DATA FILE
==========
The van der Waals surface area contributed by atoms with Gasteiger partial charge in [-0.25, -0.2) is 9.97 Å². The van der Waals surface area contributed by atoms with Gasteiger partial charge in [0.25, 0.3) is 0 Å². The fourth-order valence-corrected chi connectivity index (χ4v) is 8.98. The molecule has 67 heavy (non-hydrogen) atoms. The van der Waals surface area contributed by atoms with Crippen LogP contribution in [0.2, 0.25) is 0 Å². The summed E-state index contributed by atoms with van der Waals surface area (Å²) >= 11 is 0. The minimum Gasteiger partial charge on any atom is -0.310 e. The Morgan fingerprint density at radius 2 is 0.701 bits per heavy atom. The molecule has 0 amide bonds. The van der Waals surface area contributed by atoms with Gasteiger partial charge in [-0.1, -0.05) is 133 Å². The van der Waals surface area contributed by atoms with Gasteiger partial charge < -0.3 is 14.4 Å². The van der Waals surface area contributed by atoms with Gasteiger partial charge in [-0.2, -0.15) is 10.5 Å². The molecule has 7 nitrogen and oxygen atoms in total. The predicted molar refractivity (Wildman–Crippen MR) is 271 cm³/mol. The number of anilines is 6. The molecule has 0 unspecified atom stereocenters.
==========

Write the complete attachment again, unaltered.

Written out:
The van der Waals surface area contributed by atoms with Gasteiger partial charge in [-0.25, -0.2) is 9.97 Å². The van der Waals surface area contributed by atoms with Gasteiger partial charge in [0.25, 0.3) is 0 Å². The fourth-order valence-corrected chi connectivity index (χ4v) is 8.98. The molecule has 67 heavy (non-hydrogen) atoms. The van der Waals surface area contributed by atoms with Crippen LogP contribution in [0.2, 0.25) is 0 Å². The summed E-state index contributed by atoms with van der Waals surface area (Å²) >= 11 is 0. The minimum Gasteiger partial charge on any atom is -0.310 e. The Morgan fingerprint density at radius 2 is 0.701 bits per heavy atom. The molecule has 0 amide bonds. The van der Waals surface area contributed by atoms with Gasteiger partial charge in [-0.1, -0.05) is 133 Å². The van der Waals surface area contributed by atoms with Gasteiger partial charge < -0.3 is 14.4 Å². The van der Waals surface area contributed by atoms with Gasteiger partial charge in [-0.2, -0.15) is 10.5 Å². The molecule has 7 nitrogen and oxygen atoms in total. The predicted molar refractivity (Wildman–Crippen MR) is 271 cm³/mol. The number of anilines is 6. The molecule has 0 unspecified atom stereocenters.